Rock Shelters of Bhimbetka

The Rock Shelters of Bhimbetka, a recognized world heritage site by UNESCO, are in the foothills of the Vindhyan Mountains on the southern edge of the central Indian plateau in the State of Madhya Pradesh. Bhimbetka is also known as Bhima's Lounge (Bhima was the second of the five Pandava princes in the Hindu epic Mahabharata). Within massive sandstone outcrops, above comparatively dense forest, are five clusters of natural rock shelters, displaying paintings that appear to date from the Mesolithic Period to the historical period. The cultural traditions of the inhabitants of the twenty-one villages adjacent to the site bear a strong resemblance to those represented in the rock paintings.

History & Nomenclature
Bhimbetka owes its name to the characters of the longest epic in the world, the Mahabharata. It is believed that when the five brothers, called Pandavas, were banished from their kingdom, they came here and stayed in these caves, the massive rocks seating the gigantic frame of Bhima, the second Pandava. Further evidence, cited in support of this theory, is the resemblance in names of the nearby places with the names of the Pandavas. Thus, one of the villages is known as Pandapur. While Bhiyapura itself is believed to be a distortion of Bhimpura. As regards the surrounding Lakhajuhar forest, it is said that it was the Pandava’s palace, built of lakh (was). However, the veracity of these claims still remains to be corroborated with concrete evidence.The paintings in the caves were categorized and belong to seven different periods: Upper Paleolithic: green and dark red, linear paintings of huge figures of animals such as bisons, bears, tigers, and rhinoceroses. Mesolithic: smaller, stylized figures with linear decoration on the body, hunting scenes showing weapons, dances, and musical instruments give an idea of Mesolithic life. Chaleolithic: these drawings reveal that the cave dwellers had come in contact with the agricultural communities of the Malwa plains. Early Historic: pictures of Yaksha, tree gods and magical sky chariots. Medieval: geometric, linear and more schematic but they show degeneration and crudeness in their artistic style.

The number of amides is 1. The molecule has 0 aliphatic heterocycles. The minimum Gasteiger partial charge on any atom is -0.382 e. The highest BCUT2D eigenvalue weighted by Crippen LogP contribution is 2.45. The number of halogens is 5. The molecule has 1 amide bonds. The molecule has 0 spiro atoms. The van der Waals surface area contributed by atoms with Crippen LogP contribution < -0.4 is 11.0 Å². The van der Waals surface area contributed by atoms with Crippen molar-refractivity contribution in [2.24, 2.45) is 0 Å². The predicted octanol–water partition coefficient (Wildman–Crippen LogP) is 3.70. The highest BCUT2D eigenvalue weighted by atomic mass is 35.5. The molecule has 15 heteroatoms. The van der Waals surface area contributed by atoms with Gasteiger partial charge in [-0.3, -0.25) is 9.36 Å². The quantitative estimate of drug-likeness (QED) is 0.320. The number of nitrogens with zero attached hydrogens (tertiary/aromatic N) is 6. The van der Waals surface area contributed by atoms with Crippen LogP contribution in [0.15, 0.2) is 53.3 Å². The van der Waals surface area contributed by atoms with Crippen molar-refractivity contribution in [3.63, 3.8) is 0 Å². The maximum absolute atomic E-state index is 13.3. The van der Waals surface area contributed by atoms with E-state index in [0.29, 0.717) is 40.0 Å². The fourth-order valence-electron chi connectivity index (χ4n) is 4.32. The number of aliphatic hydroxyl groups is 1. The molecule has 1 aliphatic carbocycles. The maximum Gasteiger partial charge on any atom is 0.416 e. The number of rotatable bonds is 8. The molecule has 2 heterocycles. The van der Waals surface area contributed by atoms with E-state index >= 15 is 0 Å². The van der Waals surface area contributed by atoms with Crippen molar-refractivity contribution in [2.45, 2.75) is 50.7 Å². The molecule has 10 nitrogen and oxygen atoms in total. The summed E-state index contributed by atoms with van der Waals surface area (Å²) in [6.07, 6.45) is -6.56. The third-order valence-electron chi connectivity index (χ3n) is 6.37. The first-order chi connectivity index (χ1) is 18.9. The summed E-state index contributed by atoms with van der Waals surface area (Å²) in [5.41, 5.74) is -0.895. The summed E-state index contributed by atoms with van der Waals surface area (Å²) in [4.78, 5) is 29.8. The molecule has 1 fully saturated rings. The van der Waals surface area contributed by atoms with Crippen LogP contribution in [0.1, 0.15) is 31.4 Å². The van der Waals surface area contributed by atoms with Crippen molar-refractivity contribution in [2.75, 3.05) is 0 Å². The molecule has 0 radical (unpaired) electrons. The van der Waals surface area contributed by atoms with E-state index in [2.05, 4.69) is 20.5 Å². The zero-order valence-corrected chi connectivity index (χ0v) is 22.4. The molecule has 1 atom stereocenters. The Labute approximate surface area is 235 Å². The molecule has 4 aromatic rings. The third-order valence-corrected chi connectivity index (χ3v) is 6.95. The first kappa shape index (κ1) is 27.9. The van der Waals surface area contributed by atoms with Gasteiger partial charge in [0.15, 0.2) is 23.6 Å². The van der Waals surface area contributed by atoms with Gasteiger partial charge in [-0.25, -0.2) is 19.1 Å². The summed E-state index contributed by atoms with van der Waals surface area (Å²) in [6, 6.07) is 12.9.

Discovery & Rockart
The caves of Bhimbetka were discovered in 1957-58 by one of the great accidents of history. An intrepid archaeologist from Vikram University, Ujjain, Dr. Vishnu Wakankar, strayed too far from the beaten path and found himself amidst this prehistoric treasure trove. In due course of time, the archaeological excavations yielded remains, serially from the Lower Palaeolithic Age to the Early medieval Ages. Bhimbetka is a natural art gallery and an archaeological treasure. For miles together, the footsteps of the prehistoric man can be easily discerned upon the sands of time, since the caves here house rock paintings, created by man from as early as about 15,000 years ago in vivid and panoramic detail. The rock paintings have numerous layers belonging to various epochs of time, ranging from the Upper Palaeolithic, Mesolithic Age to the protohistoric, early historic and medieval periods. The most ancient scenes here believed to be commonly belonging to the Mesolithic Age. These magnificent paintings can be seen even on the ceiling of the rock shelters located at daunting heights. The cover of the dense forest and vegetation protected these rocks painting from being lost to the vagaries of nature. Executed mainly in red and white, with the occasional use of green and yellow with themes taken from the everyday events of eons ago, the scenes usually depict hunting, dancing, horse and elephant riders, animal fights, honey collection, decoration of bodies, disguises, masks and different type of animals etc. It depicts the detail of social life during the long period of time, when man used to frequent these rock shelters. Animals such as bison, tiger, rhinoceros, wild boar, elephants, monkeys, antelopes, lizards, peacocks etc. have been abundantly depicted in the rock shelters. Popular religious and ritual symbols also occur frequently. The colours used by the cave dwellers were prepared by combining manganese, hematite, soft red stone and wooden charcoal. Perhaps, animal fat and extracts of leaves were also used in the mixture. The rock art of Bhimbetka has been classified into various groups on the basis of the style and subject. The superimposition of paintings shows that the same canvas was used by different people at different times. The drawings and paintings can be classified under seven different periods.